Green Chromide (Etroplus suratensis)

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Green Chromide

Etroplus suratensis.JPG
Green Chromide

Etroplus suratensis

250 Litres (66)

12-18 cm (4.7-7.1")


7.5 - 8.5

23 -27 °C (73.4-80.6°F)

12-30 °d

1:2 M:F

Pellet Foods
Flake Foods
Live Foods
Other (See article)

5-8 years



This animal is available captive bred

Additional names

Green Chromide, Banded Chromide

Additional scientific names

Chaetodon suratensis, Etroplus meleagris


Rivers, lakes, and lagoons in India.


Can only be sexed when spawning by viewing the shape of the genital papilla.


Undemanding cave spawners. Female lays up to 200 small eggs (1-1.5 mm) inside large flower pot or similar. Both parents tend the eggs.
The female secretes a mucus layer on her sides, which the fry feed on. Large clutches will sometimes cause damage to mother's skin and scales. Eventually she chases them away at a size of 10-12mm.
The other adults generally stay out of the way and do not molest the youngsters much as they grow, but older juveniles will sometimes eat a complete batch of eggs or fry.

Tank compatibility[edit]

This is a shoaling fish that should be kept in groups of 6 or more. Smaller groups can result in the fish fighting amongst themselves. Can be kept with other peaceful but robust brackish tank mates such as Scats, Archerfish and Monos. However, large active fish such as Scats can prevent E.Suratensis from spawning. Can also co-exist with the related Orange Chromide (Etroplus maculatus), but will likewise prevent the smaller fish from spawning.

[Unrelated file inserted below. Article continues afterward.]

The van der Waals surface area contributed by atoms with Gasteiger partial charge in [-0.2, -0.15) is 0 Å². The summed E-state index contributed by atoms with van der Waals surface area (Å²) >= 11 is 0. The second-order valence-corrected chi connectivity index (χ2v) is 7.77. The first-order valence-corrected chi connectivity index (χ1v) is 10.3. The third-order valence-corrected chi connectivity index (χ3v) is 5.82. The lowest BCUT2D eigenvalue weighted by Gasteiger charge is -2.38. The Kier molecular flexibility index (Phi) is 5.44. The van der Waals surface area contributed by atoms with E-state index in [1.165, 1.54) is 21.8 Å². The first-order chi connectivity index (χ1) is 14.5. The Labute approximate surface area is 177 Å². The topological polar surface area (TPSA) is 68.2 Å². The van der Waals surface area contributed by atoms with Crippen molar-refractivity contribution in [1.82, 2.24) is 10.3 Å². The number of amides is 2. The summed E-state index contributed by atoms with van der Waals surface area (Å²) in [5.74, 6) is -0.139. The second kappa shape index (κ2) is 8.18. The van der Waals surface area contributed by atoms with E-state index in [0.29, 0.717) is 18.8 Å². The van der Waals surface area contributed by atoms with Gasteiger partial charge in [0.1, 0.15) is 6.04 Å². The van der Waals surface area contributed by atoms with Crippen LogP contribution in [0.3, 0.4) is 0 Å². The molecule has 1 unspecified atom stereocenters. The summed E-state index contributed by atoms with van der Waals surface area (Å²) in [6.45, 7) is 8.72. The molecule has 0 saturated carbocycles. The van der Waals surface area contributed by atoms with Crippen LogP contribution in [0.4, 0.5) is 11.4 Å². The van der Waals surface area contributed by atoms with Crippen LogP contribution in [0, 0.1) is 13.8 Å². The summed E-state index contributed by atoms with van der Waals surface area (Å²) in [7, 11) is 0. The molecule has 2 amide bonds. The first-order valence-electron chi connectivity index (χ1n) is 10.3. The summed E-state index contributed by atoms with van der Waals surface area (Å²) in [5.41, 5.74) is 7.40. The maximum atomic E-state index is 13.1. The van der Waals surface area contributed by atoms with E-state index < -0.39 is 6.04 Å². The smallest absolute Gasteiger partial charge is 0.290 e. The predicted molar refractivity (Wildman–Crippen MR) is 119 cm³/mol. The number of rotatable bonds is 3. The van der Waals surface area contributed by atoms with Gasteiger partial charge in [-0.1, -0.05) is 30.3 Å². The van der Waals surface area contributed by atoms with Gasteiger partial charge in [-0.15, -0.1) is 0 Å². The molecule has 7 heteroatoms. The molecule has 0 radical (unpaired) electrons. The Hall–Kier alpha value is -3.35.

Feed often with diverse vegetable matter such as frozen chopped spinach, peas or grated carrot. Some flake and pellet food is appropriate but minimize protein to avoid overloading the filter.

Feeding regime[edit]

They are not fussy eaters and will consume most things.

Environment specifics[edit]

Maintain in brackish water with good filtration and aeration. Salt can inhibit good filter function so plan excess capacity.
Salt levels should be about 1/10 of normal sea-salt concentration. Use only aquarium-grade sea salt and not food-grade. Increased salt levels can help fight / prevent infection, but reduce filter efficiency. Ones suited to complete freshwater are available.


They tend to swim in circles so tank width is important - 60cm (23.6") x 60cm (23.6") x 90cm (35.4") minimum tank size for a group of six.


Some references cite sizes up to 40cm (15.7"), but even large installations such as the London Aquarium include few specimens over 20cm (7.9").


External links[edit]